In support of the on-demand revolution, one trend that we predict will only expand is the ‘buy button’. As Austin Carr describes in the ‘Fast Company’ article “Buy!Buy!Buy!”, we are surrounded by social media that offers suggestions on decorating tips and products, often with links to where the item can be purchased, but if the product or brand is no longer for sale, the challenge of buying them begins. Carr points out that Pinterest has introduced “buyable pins” in order to combat this conundrum.[4] However, we believe that the potential for a ‘buy button’ is much greater than Carr describes. By combining technologies like mobile tracking, RFID or similar technologies like NFC, and ‘buy button’s, as well as the payment processing potential on our person already, either through our phones, through methods like ApplePay, or through tap enabled credit & debit cards, companies have the potential to interact with their customers in much more personalized and immediate ways. For example, as customers look at a product display, a display screen that is part of the product display can offer a tailored offer, including an option to buy the product and ship it to the customer’s address based on the details provided by their mobile phone, no direct interaction with sales staff required. Alternatively, the display may show the number of friends that have also bought a product, along with their product reviews instead of a product offer. Through the use of passive RFID and other technologies, there is a large potential to gather even greater detail about how a customer is interacting with the products, which in turn leads to greater personalized experiences for individual shoppers. In addition, the potential savings offered by reducing inventory and square footage is immense, and may mean that the mall of tomorrow becomes a corridor for window shopping only. The idea of only a window display also opens up the potential for consumption in new locations, as companies weigh the cost of a static display sign against a product display in a transit station. Combining these technologies with improvements in 3D Printing may mean that the product is ready before the bus or subway arrives. Another alternative concept is stores with customer areas that are specifically designed for showrooming, with only a display model, but combining it with stock in an attached warehouse that can be available instantly if desired. In some ways it is surprising that Amazon has not chosen to adopt this model in their new bookstores. Obviously they must feel that allowing customers more interaction is fundamental to the bookstore experience. All of these changes combine to reduce the amount of decision making involved in saying 'Yes', and aim to encourage choice through personalization.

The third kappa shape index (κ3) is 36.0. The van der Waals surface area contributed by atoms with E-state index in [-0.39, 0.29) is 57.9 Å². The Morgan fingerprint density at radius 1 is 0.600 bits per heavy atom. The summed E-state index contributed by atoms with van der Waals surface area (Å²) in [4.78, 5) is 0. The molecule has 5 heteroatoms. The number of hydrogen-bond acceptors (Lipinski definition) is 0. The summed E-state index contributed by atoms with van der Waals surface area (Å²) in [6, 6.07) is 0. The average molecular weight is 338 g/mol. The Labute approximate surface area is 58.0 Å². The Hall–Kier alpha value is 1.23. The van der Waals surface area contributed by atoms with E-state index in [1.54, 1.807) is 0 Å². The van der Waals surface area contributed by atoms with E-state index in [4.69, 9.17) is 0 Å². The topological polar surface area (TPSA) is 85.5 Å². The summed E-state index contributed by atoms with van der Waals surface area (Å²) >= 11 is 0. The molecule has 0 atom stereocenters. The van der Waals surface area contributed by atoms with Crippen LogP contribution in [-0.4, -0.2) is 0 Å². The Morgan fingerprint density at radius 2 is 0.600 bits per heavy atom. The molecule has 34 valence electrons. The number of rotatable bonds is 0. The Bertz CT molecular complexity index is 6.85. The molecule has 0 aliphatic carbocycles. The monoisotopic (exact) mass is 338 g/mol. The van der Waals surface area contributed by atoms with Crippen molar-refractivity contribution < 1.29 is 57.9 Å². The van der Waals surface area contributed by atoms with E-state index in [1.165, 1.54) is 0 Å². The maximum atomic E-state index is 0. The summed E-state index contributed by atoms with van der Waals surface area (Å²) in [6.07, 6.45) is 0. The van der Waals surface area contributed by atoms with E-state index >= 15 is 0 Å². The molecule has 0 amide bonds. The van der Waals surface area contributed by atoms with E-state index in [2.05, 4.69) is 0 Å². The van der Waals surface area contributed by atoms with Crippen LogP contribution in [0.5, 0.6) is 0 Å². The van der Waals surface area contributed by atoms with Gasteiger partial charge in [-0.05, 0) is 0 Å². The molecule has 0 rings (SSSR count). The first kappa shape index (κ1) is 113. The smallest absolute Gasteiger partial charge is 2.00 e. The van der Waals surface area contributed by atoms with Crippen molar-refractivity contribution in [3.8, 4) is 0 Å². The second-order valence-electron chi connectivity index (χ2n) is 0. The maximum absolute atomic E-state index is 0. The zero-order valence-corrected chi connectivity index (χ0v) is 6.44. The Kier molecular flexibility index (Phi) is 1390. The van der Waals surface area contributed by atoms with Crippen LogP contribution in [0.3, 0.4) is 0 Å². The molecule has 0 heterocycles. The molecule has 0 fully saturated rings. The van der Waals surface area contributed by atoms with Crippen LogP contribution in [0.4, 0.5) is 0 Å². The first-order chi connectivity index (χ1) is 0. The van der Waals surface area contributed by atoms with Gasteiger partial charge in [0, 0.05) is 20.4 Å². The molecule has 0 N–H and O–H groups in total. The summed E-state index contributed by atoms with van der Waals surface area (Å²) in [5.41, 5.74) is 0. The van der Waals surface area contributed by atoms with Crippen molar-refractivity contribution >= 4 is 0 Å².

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  1. (n.d.). Radio-frequency identification. Retrieved from
  2. AllianceTech. (n.d.). Intelligent ATTENDANCE features. Retrieved from
  3. Microchips implanted under the skin of office workers
  4. Carr, A. (2015, September). Buy!Buy!Buy!. Fast Company, 198, 25-28